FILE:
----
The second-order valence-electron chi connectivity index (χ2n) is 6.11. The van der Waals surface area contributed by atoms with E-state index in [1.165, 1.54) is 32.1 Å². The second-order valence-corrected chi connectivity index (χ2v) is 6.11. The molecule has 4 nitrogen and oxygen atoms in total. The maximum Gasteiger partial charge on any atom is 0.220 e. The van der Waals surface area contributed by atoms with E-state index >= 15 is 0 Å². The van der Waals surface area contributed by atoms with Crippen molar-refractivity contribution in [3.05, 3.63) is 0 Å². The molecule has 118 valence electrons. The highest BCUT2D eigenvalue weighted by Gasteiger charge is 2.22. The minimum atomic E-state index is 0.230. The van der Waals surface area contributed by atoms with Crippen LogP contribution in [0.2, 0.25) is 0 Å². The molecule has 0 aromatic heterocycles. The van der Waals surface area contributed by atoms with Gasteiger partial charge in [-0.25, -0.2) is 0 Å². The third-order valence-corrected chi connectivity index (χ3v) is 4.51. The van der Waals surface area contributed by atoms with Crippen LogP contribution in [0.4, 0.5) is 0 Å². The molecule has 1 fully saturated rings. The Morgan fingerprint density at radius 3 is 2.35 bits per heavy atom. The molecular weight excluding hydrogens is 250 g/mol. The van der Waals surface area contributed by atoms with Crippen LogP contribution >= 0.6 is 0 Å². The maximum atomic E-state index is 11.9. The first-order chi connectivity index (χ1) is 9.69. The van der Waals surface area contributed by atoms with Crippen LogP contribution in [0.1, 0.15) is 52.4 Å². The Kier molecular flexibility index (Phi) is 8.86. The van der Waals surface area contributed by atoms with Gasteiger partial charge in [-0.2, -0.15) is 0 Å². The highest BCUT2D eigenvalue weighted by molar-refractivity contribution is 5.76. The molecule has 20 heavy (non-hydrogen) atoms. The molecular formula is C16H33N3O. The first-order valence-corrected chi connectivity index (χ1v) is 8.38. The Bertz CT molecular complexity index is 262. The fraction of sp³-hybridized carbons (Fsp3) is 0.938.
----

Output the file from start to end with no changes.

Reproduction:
The second-order valence-electron chi connectivity index (χ2n) is 6.11. The van der Waals surface area contributed by atoms with E-state index in [1.165, 1.54) is 32.1 Å². The second-order valence-corrected chi connectivity index (χ2v) is 6.11. The molecule has 4 nitrogen and oxygen atoms in total. The maximum Gasteiger partial charge on any atom is 0.220 e. The van der Waals surface area contributed by atoms with E-state index >= 15 is 0 Å². The van der Waals surface area contributed by atoms with Crippen molar-refractivity contribution in [3.05, 3.63) is 0 Å². The molecule has 118 valence electrons. The highest BCUT2D eigenvalue weighted by Gasteiger charge is 2.22. The minimum atomic E-state index is 0.230. The van der Waals surface area contributed by atoms with Crippen LogP contribution in [0.2, 0.25) is 0 Å². The molecule has 0 aromatic heterocycles. The van der Waals surface area contributed by atoms with Gasteiger partial charge in [-0.25, -0.2) is 0 Å². The third-order valence-corrected chi connectivity index (χ3v) is 4.51. The van der Waals surface area contributed by atoms with Crippen LogP contribution in [0.4, 0.5) is 0 Å². The molecule has 1 fully saturated rings. The Morgan fingerprint density at radius 3 is 2.35 bits per heavy atom. The molecular weight excluding hydrogens is 250 g/mol. The van der Waals surface area contributed by atoms with Crippen LogP contribution >= 0.6 is 0 Å². The maximum atomic E-state index is 11.9. The first-order chi connectivity index (χ1) is 9.69. The van der Waals surface area contributed by atoms with Crippen LogP contribution in [0.1, 0.15) is 52.4 Å². The Kier molecular flexibility index (Phi) is 8.86. The van der Waals surface area contributed by atoms with Gasteiger partial charge in [-0.2, -0.15) is 0 Å². The highest BCUT2D eigenvalue weighted by molar-refractivity contribution is 5.76. The molecule has 20 heavy (non-hydrogen) atoms. The molecular formula is C16H33N3O. The first-order valence-corrected chi connectivity index (χ1v) is 8.38. The Bertz CT molecular complexity index is 262. The fraction of sp³-hybridized carbons (Fsp3) is 0.938.